Ultimately, policymakers must cope with the dilemmas put before them as depicted in Phillips curves, whatever the configuration of parameters currently defining their shapes might be. Downward stickiness of inflation rates (demanding or not further monetary policy tightening) and the evolution of financial conditions (embedding various possible stress levels) will define which scenario the global economy will gravitate towards.

An important ‘known unknown’ is whether worsening financial conditions will trigger a financial shock by themselves, regardless of shapes of Phillips curves. According to reports from rating agencies and others, aggregate corporate and household measures of vulnerabilities currently do not show the levels of fragility seen in previous crisis moments. Many corporates have used the response of authorities to the pandemic via liquidity abundance and low long-term interest rates, as a window of opportunity to extend the duration at low cost of their liabilities.

However, there are those who point to areas of financial intermediation that have developed a high vulnerability to shocks – such as sudden disappearance of liquidity – in the recent past. Chapter 3 of the IMF’s October Global Financial Stability Report approaches how open-end funds, which offer daily redemptions while holding illiquid assets, have acquired a significant role in financial markets. They are vulnerable to investor runs and asset fire sales that can be triggered by sudden liquidity shocks, for instance (IMF, 2022).

As large banks ceased to act as market makers since the global financial crisis and the following voluntary and regulatory restrictions, being replaced by non-banking financial institutions that are obliged to liquefy assets upon demands from the funding side, sudden disappearance of liquidity has become more frequent and potentially more troublesome (Canuto, 2021d). Including in government bonds markets, as we saw in U.S. Treasuries in March 2020. Central banks are currently doing “quantitative tightening” and any U-turn on provision of liquidity to markets may signal a weakening of their drive against inflation.

Housing markets are also reeling from the elevation of mortgage rates. The long era of very low interest rates has also generated substantial overvaluation of assets relative to earnings (Canuto, 2021e). Private equity and venture capital funds have intensively bloomed.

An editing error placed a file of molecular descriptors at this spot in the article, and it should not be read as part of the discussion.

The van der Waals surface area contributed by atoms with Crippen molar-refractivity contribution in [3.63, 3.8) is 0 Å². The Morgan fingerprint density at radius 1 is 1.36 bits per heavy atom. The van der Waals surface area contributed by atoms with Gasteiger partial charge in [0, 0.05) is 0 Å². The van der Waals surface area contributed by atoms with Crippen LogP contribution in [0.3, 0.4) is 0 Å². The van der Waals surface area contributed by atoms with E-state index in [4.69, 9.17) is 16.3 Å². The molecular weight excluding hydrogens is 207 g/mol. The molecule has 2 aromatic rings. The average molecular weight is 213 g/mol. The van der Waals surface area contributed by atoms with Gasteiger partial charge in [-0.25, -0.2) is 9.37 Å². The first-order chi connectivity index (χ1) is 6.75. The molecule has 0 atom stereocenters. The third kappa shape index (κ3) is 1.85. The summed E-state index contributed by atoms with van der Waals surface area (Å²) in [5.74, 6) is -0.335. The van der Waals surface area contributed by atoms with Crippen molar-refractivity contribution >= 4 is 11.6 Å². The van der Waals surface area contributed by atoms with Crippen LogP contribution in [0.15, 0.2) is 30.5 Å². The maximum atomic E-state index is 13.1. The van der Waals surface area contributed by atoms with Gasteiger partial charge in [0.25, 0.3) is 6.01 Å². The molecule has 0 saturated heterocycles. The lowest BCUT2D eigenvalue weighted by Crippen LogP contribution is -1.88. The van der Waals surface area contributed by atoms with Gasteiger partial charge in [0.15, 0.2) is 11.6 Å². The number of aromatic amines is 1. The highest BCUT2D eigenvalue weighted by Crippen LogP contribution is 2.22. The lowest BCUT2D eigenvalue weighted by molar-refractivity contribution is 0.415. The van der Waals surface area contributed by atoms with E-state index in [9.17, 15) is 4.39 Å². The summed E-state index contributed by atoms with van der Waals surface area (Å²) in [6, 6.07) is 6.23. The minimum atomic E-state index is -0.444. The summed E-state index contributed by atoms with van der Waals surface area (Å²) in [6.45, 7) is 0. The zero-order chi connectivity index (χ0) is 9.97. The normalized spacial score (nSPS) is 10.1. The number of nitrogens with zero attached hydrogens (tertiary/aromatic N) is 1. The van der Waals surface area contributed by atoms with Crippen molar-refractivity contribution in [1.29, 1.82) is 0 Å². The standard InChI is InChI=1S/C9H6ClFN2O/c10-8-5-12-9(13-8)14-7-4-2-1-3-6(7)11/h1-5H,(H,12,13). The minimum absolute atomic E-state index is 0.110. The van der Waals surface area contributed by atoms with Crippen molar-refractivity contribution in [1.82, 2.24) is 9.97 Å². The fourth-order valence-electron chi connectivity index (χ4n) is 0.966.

As interest rates have entered the on-going upward phase, negative surprises may come from various spots. They may aggravate the macroeconomic downturn. The Phillips curve would then tend to exhibit higher unemployment rates (under-utilization of capacity), even as inflation rates move down.

Forthcoming as a Policy Paper at the Policy Center for the New South

Otaviano Canuto, based in Washington, D.C, is a senior fellow at the Policy Center for the New South, a professorial lecturer of international affairs at the Elliott School of International Affairs - George Washington University, a nonresident senior fellow at Brookings Institution, a professor affiliate at UM6P, and principal at Center for Macroeconomics and Development. He is a former vice-president and a former executive director at the World Bank, a former executive director at the International Monetary Fund and a former vice-president at the Inter-American Development Bank. He is also a former deputy minister for international affairs at Brazil’s Ministry of Finance and a former professor of economics at University of São Paulo and University of Campinas, Brazil.


[1] Consisting of the seven members of the Board of Governors of the Federal Reserve System, the president of the Federal Reserve Bank of New York, and four of the remaining eleven U.S. Reserve Bank presidents; see https://www.federalreserve.gov/monetarypolicy/fomc.htm.

[2] The index’s components are the euro (58% weight), the Japanese yen (14%), the British pound (12%), the Canadian dollar (9%), the Swedish krona (4%), and the Swiss franc (4%) (Bezek, 2022).

[3] Signed on September 22, 1985, at the Plaza Hotel in New York City, between France, West Germany, Japan, the United Kingdom, and the United States, to depreciate the U.S. dollar by intervening in currency markets.